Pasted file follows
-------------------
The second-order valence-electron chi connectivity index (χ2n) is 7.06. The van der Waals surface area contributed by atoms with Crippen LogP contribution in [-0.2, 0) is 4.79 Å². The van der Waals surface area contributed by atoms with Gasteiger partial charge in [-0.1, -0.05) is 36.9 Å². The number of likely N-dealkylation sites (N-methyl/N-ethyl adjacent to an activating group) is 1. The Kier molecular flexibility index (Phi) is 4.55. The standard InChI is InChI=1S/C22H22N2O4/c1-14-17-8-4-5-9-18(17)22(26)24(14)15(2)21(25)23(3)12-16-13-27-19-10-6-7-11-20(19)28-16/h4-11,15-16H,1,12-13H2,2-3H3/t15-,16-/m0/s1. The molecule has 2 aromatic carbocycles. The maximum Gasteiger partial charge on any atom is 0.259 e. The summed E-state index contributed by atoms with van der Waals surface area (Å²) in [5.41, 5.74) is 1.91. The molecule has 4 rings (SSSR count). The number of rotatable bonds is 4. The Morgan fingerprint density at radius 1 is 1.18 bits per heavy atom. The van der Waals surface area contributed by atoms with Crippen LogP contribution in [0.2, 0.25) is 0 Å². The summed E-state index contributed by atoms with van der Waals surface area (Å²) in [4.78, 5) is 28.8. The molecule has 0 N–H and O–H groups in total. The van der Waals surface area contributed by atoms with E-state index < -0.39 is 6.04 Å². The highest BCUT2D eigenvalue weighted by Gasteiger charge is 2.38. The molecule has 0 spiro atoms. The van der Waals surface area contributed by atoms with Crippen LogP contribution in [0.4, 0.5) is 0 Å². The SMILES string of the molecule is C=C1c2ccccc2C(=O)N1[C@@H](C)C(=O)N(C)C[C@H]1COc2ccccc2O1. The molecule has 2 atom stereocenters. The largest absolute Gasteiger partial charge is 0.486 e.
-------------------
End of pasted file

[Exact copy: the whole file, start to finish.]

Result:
The second-order valence-electron chi connectivity index (χ2n) is 7.06. The van der Waals surface area contributed by atoms with Crippen LogP contribution in [-0.2, 0) is 4.79 Å². The van der Waals surface area contributed by atoms with Gasteiger partial charge in [-0.1, -0.05) is 36.9 Å². The number of likely N-dealkylation sites (N-methyl/N-ethyl adjacent to an activating group) is 1. The Kier molecular flexibility index (Phi) is 4.55. The standard InChI is InChI=1S/C22H22N2O4/c1-14-17-8-4-5-9-18(17)22(26)24(14)15(2)21(25)23(3)12-16-13-27-19-10-6-7-11-20(19)28-16/h4-11,15-16H,1,12-13H2,2-3H3/t15-,16-/m0/s1. The molecule has 2 aromatic carbocycles. The maximum Gasteiger partial charge on any atom is 0.259 e. The summed E-state index contributed by atoms with van der Waals surface area (Å²) in [5.41, 5.74) is 1.91. The molecule has 4 rings (SSSR count). The number of rotatable bonds is 4. The Morgan fingerprint density at radius 1 is 1.18 bits per heavy atom. The van der Waals surface area contributed by atoms with Crippen LogP contribution in [0.2, 0.25) is 0 Å². The summed E-state index contributed by atoms with van der Waals surface area (Å²) in [4.78, 5) is 28.8. The molecule has 0 N–H and O–H groups in total. The van der Waals surface area contributed by atoms with E-state index < -0.39 is 6.04 Å². The highest BCUT2D eigenvalue weighted by Gasteiger charge is 2.38. The molecule has 0 spiro atoms. The van der Waals surface area contributed by atoms with Crippen LogP contribution in [0.4, 0.5) is 0 Å². The SMILES string of the molecule is C=C1c2ccccc2C(=O)N1[C@@H](C)C(=O)N(C)C[C@H]1COc2ccccc2O1. The molecule has 2 atom stereocenters. The largest absolute Gasteiger partial charge is 0.486 e.